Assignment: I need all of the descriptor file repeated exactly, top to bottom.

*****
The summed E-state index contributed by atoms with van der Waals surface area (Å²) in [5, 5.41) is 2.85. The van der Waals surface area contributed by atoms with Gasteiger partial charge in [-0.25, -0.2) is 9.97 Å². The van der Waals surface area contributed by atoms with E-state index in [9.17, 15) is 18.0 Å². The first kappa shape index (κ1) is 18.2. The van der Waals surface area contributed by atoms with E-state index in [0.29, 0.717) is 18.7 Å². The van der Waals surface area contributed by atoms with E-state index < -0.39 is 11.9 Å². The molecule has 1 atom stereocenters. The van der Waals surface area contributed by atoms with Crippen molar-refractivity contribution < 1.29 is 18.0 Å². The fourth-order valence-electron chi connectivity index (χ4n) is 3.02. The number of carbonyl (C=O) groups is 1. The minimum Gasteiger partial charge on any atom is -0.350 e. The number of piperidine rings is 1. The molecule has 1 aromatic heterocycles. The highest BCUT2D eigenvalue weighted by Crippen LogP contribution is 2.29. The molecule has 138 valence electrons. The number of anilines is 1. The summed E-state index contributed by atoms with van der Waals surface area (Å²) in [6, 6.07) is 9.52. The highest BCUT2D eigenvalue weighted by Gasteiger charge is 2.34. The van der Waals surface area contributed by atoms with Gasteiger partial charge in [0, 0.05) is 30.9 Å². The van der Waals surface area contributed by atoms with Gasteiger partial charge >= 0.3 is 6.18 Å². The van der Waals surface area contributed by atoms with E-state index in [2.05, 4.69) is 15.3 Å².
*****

The summed E-state index contributed by atoms with van der Waals surface area (Å²) in [5, 5.41) is 2.85. The van der Waals surface area contributed by atoms with Gasteiger partial charge in [-0.25, -0.2) is 9.97 Å². The van der Waals surface area contributed by atoms with E-state index in [9.17, 15) is 18.0 Å². The first kappa shape index (κ1) is 18.2. The van der Waals surface area contributed by atoms with E-state index in [0.29, 0.717) is 18.7 Å². The van der Waals surface area contributed by atoms with E-state index < -0.39 is 11.9 Å². The molecule has 1 atom stereocenters. The van der Waals surface area contributed by atoms with Crippen molar-refractivity contribution < 1.29 is 18.0 Å². The fourth-order valence-electron chi connectivity index (χ4n) is 3.02. The number of carbonyl (C=O) groups is 1. The minimum Gasteiger partial charge on any atom is -0.350 e. The number of piperidine rings is 1. The molecule has 1 aromatic heterocycles. The highest BCUT2D eigenvalue weighted by Crippen LogP contribution is 2.29. The molecule has 138 valence electrons. The number of anilines is 1. The summed E-state index contributed by atoms with van der Waals surface area (Å²) in [6, 6.07) is 9.52. The highest BCUT2D eigenvalue weighted by Gasteiger charge is 2.34. The van der Waals surface area contributed by atoms with Gasteiger partial charge in [0, 0.05) is 30.9 Å². The van der Waals surface area contributed by atoms with Gasteiger partial charge >= 0.3 is 6.18 Å². The van der Waals surface area contributed by atoms with E-state index in [2.05, 4.69) is 15.3 Å².